All is not equal but you really need to see what the late Bob Carlos Clarke could do with a Black & White original. Toners and Chromogenic developers/couplers and retouching dyes. Much help from Agfa & Tetanal. His exhibition and book Dark Summer are the best example as a reference point.
But the use of chromogenic techniques & dye couplers is relevant here as that's the basis of all but Ilfo(Ciba)chrome. Ron's taken the Ciba (Ilford) route of Dye destruction, this had potential that was never fully realised, it could have yielded films the equal of or far better than Kodachrome. But the companies were complacent and didn't follow through.
Sponsored Ad. (Subscribers to APUG have the option to remove this ad.)
So is this where the talk of azo dyes come in?
Originally Posted by Ian Grant
Ron, could you explain why you've decided to take this route over another, or wax eloquent on what you see as the best approach for a hobbyist in this day and age.
Something of real concern is the cost of these chemicals/dyes. What's the secret to obtaining these at reasonable prices and what processes can avoid the most expensive and impractical of them all?
Chemical toning is something to think about. I'm also kind of intrigued by the idea of duplitized film, that is, emulsions on both sides. Each side can be developed by floating it on the surface of a developer, and in this way the two can be different. Completely impractical?, yes probably, but intriguing?, certainly!
IDK, just thinking aloud.
Dye bleach is the most do-able of all of them and most of the materials (dyes and chemicals) are commercially available.
You will need Solantine Yellow, Solantine Pink and Chicago Blue as your 3 dyes for starters. The Chicago Blue is too short in wavelength but will make a respectable picture. You will need the 3 emulsions with 3 sensitizers. You will need a special yellow dye for the filter layer or you will need to make Cary Lea Silver as the yellow filter. You will need a mordant or a method of mordanting. I am working on this.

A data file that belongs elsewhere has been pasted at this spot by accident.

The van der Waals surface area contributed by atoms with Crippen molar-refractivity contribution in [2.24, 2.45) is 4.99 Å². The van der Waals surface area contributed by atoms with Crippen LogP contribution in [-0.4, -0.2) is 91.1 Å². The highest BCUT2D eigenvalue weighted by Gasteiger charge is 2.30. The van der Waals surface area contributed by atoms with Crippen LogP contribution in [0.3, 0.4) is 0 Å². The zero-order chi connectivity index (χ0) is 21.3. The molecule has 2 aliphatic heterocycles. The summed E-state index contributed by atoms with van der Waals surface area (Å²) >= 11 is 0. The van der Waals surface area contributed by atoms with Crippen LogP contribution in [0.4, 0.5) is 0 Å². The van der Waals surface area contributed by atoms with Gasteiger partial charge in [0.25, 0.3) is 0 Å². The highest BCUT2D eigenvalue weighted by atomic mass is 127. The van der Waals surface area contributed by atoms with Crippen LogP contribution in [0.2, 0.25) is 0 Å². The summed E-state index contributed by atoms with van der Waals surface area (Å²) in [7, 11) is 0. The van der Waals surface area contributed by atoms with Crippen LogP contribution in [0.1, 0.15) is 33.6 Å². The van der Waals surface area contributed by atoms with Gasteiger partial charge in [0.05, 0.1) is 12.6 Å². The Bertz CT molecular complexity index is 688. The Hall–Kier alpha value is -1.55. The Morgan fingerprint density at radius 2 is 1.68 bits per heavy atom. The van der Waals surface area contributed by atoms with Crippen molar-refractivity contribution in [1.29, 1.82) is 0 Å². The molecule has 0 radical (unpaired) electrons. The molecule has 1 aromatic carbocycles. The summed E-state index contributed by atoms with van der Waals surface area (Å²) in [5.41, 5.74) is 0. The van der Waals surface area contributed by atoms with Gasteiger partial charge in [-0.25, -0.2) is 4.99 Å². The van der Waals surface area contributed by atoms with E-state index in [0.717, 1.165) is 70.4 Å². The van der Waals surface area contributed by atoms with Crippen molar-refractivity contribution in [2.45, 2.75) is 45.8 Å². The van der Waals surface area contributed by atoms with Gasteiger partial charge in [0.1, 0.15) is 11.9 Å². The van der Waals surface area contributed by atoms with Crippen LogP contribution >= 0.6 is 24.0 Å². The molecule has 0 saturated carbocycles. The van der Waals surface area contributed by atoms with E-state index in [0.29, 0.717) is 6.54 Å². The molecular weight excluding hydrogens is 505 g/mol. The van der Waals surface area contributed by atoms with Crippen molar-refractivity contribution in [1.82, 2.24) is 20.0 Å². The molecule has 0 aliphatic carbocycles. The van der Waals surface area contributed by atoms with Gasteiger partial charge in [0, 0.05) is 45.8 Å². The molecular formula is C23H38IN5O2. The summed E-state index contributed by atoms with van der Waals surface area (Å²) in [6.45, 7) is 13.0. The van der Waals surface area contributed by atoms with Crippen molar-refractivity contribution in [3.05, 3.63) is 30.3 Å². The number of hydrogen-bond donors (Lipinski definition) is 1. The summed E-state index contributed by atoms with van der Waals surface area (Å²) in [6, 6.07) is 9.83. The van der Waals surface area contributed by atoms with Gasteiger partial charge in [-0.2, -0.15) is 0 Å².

You will need an interlayer scavenger, and I'm working on this problem right now. It is also an chemical used in the layers and in the bleach to sharpen the image and reduce crosstalk.
You will need Ammonium Bromide, Sulfuric Acid, Thiourea and Phenazine for the dye bleach or variations on this mix.
You work from the bottom up coating and refining the cyan layer first, then the magenta + interlayer. Then you add the CLS layer on top to insure that there is no blue light exposure, and finally you coat the yellow imaging layer. You will find that due to the peculiarities of Dye Bleach that the image is sharp but very grainy and the grain pattern is the opposite of E6 films.
This is similar to Gasparcolor and Ilfochrome. Kodachrome did not use a dye bleach per se, but rather a dye formation / destruction process in the first version that was not imagewise in the bleach step.
Ron (PE) say's Dye bleach.
This is where the dye's already present and is destroyed during processing,
In a normal dye coupler process the dye is created as part of the development process, Ron (PE) has suggested a method for this as well. But as he's said you need more than hand coatings.
Getting specialist chemistry has always been an issue, you need to be a company these days with an account to get some items.
What conditions do the yellow filter layer need to meet? Again, it needs to disappear in processing, right?
Gasparcolor was only printed from color seps as I understand. Was there a reason for this? Why couldn't it be shot in camera?
I need to reread the chapter on Dye-bleach!
Dye bleach, with dyes present from the start, will require high speed emulsions to get any speed at all out of the system. This will further increase grain. I forgot that above.
This is a positive working system. You will need an aim gamma of about 1.7 for the camera original and about a 0.9 gamma for a print material. You will need up to 9 blended emulsions to achieve the right latitude for the print material to be useful.
I'm remembering these things as I go, so I may need a few posts to get things all together here. When I work in the lab things kind of "gel" for me (hahah Pun intended) but writing here, on things that are ancient (1975?) slows me down. I'm on autopilot in the lab though.